Are you experiencing problems with your foreskin? If your penis feels overly restricted or you struggle to retract your foreskin you might be alarmed, but it's a pretty common concern that is linked to a medical condition called phimosis.
So when does a tight foreskin, or phimosis, become a problem that needs further treatment or surgery? And what’s the difference between phimosis and paraphimosis?
GP and Queens Park Football Club doctor Sandesh Gulhane has performed surgery for phimosis many times. He explains everything you need to know about both conditions:
What is phimosis?
Put simply, phimosis is when the foreskin can’t be easily retracted over the head of the penis and it’s a very common condition.
‘It can be normal in babies and toddlers and in these instances the skin should not be forced back,’ Gulhane says. ‘Older children may have it as part of a skin condition, but unless it causes problems urinating or they experience repeated infections under the foreskin, nothing need be done about it.’
Symptoms of phimosis may include the following:
- Irritation or bleeding particularly during sexual intercourse or masturbation.
- Stinging or pain when passing urine.
- Inability to pass urine if the foreskin is particularly tight.
Phimosis treatment tips
Phimosis is where the foreskin is too tight to be pulled back over the head of the penis. ‘If the foreskin is tight but can be retracted, then this is not a phimosis,’ Gulhane explains.
Gulhane recommends the following at-home treatment tips:
✔️ In adults a tight foreskin can be treated by lying in a warm bath and gently pulling the foreskin back without pain.
✔️ Repeat this daily and the foreskin will gradually become looser.
✔️ If your foreskin is tight your GP may also prescribe you topical steroids which make the skin thinner, and therefore easier to retract.
When does phimosis become a problem?
Phimosis only becomes a serious problem if you notice back-flow when urinating, or if urine flows out sideways instead of in a straight stream, Gulhane says. If you experience repeated infections under the foreskin it may also be worth seeking treatment.
If you force the foreskin to retract, or it is forcibly retracted during sexual intercourse, it can be painful and may bleed. ‘This is not a big problem but will be scary!’ Gulhane adds. ‘You might feel down about pain during intercourse, or if it stops you from doing what you want. Don’t suffer in silence, go and see your GP.’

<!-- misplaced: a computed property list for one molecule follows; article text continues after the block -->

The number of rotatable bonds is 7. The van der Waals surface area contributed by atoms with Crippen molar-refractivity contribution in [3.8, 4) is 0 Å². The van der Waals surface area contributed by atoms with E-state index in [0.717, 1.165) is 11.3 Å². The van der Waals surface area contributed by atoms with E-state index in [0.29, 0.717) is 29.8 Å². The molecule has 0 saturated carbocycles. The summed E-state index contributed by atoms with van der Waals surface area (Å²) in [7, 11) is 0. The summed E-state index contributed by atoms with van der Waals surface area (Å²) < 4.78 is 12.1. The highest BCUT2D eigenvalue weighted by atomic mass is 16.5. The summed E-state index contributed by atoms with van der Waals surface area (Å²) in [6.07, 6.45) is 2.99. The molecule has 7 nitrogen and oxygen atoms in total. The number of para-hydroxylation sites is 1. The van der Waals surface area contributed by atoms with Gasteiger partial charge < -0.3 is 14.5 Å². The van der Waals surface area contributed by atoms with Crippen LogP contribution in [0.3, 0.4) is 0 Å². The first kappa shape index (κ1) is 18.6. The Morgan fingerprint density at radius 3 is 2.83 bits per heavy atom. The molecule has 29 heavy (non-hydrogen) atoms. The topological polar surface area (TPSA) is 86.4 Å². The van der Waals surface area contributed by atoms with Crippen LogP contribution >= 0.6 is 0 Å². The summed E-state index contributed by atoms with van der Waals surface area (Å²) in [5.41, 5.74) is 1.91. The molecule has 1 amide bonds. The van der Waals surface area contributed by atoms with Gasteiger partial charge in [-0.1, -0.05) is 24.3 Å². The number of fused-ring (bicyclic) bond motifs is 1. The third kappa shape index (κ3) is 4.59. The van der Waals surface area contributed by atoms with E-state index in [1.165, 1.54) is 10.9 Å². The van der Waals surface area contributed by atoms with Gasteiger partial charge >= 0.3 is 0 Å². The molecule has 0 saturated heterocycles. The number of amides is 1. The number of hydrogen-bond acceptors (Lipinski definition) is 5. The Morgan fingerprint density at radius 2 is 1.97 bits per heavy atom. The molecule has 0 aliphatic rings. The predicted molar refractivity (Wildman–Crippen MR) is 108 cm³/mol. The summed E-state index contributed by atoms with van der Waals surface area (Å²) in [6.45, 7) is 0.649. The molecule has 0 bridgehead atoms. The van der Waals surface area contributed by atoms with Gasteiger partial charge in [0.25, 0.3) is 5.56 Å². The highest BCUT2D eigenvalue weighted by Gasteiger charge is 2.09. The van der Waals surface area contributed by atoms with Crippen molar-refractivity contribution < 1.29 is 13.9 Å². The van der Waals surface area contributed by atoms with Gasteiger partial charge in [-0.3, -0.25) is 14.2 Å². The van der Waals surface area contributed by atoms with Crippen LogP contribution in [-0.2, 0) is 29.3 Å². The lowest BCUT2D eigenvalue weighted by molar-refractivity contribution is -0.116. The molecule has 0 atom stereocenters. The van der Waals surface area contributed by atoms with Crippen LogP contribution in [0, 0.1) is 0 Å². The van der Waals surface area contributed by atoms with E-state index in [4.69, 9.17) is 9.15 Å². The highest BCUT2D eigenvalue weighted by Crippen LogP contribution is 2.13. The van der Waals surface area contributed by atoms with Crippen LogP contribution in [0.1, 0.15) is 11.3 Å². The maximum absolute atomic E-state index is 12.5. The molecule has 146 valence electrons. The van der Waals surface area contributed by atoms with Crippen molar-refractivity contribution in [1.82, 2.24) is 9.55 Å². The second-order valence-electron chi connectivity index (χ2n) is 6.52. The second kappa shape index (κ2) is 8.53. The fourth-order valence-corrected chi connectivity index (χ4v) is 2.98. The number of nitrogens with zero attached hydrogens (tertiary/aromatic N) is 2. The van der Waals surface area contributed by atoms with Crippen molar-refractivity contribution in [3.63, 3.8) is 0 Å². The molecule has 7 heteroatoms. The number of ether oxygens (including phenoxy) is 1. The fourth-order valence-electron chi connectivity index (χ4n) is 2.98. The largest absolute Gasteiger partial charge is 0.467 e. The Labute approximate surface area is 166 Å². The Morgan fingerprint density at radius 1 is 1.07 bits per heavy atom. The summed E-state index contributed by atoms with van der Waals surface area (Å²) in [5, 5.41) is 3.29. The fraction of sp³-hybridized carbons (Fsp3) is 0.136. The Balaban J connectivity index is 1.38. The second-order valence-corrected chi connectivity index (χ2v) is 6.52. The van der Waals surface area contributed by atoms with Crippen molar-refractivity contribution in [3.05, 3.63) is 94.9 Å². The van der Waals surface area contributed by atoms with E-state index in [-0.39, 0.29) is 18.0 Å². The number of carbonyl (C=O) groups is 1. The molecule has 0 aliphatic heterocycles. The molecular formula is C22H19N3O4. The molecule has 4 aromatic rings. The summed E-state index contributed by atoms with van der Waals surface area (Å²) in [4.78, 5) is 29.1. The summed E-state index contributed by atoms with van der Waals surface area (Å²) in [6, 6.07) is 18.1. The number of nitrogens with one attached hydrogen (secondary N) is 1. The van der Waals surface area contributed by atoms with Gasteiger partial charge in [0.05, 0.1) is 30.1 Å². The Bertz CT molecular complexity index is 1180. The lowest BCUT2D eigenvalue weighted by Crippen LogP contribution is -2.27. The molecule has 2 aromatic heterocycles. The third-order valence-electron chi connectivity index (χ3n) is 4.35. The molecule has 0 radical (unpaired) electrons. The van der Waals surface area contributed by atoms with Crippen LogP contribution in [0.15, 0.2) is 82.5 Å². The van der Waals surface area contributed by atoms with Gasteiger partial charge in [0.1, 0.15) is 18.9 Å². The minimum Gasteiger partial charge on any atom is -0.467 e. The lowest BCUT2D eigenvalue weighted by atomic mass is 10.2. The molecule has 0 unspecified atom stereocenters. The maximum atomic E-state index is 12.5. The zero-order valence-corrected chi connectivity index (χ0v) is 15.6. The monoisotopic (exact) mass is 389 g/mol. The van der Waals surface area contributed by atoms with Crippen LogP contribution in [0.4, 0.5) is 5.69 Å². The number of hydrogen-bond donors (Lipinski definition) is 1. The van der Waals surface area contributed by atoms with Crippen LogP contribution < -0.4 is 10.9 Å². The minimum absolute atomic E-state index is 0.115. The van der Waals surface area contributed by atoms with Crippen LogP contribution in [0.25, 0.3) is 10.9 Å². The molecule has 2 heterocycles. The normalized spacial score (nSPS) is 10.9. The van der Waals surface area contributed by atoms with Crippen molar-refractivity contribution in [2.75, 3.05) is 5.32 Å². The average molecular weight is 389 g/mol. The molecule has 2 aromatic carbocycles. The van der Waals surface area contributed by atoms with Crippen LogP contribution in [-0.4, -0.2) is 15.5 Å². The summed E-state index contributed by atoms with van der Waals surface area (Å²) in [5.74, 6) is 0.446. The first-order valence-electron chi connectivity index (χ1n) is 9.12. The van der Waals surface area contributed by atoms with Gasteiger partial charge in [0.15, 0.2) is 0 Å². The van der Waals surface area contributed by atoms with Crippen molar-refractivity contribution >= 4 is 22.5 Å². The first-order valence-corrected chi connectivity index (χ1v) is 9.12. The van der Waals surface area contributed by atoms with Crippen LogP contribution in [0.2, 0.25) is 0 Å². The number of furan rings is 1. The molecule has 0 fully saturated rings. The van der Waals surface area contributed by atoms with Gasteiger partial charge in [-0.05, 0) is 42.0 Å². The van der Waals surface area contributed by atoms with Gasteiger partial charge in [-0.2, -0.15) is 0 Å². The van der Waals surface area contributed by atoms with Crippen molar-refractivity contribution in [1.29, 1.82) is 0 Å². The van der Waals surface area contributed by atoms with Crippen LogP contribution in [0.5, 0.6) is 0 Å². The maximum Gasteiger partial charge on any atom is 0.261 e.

Make an appointment with your GP if you experience any of the following:
- A burning sensation, pain or difficulty with urination.
- White or cloudy discharge from the penis.
- Inflammation of the head of the penis, known as balanitis.
- Pain, irritation, or itching.
- Inability to pull your foreskin back once it has been retracted, known as paraphimosis.
What is paraphimosis?
Sexual issues only arise if paraphimosis occurs and you are unable to pull your foreskin back once it has been retracted. This is where the penis become erect while the foreskin is positioned over the head. Then, during intercourse the foreskin gets forcibly retracted and can not be pulled back over the head.
‘This can be scary and painful, and if left without treatment may result in the blood supply to the head of the penis being interrupted – meaning it can die,’ explains Gulhane.
‘This is an emergency as the blood flow can be compromised to the head of the penis,’ Gulhane explains. ‘Relaxing and becoming flaccid usually solves this. To become flaccid, try icing the penis and milking the blood back from the tip to the base.’
If this doesn’t work, you need to go to A&E where doctors will insert a needle to drain the blood. In rare cases they may perform surgery – usually a circumcision.
What happens during a circumcision?
Circumcision is a surgical procedure that involves partial or complete removal of the foreskin. Gulhane explains that planned circumcision surgery is always a better bet than surgery in case of an emergency, as it often has better results.
‘It may be painful but it will get better quickly,’ Gulhane explains, but he says the operation is safe and usually has no real complications.
Circumcision risks and recovery
Gulhane outlines the following risks and recovery associated with circumcision. If you have any concerns, speak to your GP.
- There may be bleeding and infection at the site of the circumcision.
- There may be irritation of the head of the penis.
- There is a small risk of inflammation of the opening of the penis and injury to the penis.
- There will be discomfort and swelling around the head of the penis for about four days.
- It should take 10 days for the wound to heal.
- You are advised to take a week off work to recover.
- You should avoid sexual intercourse for at least four weeks.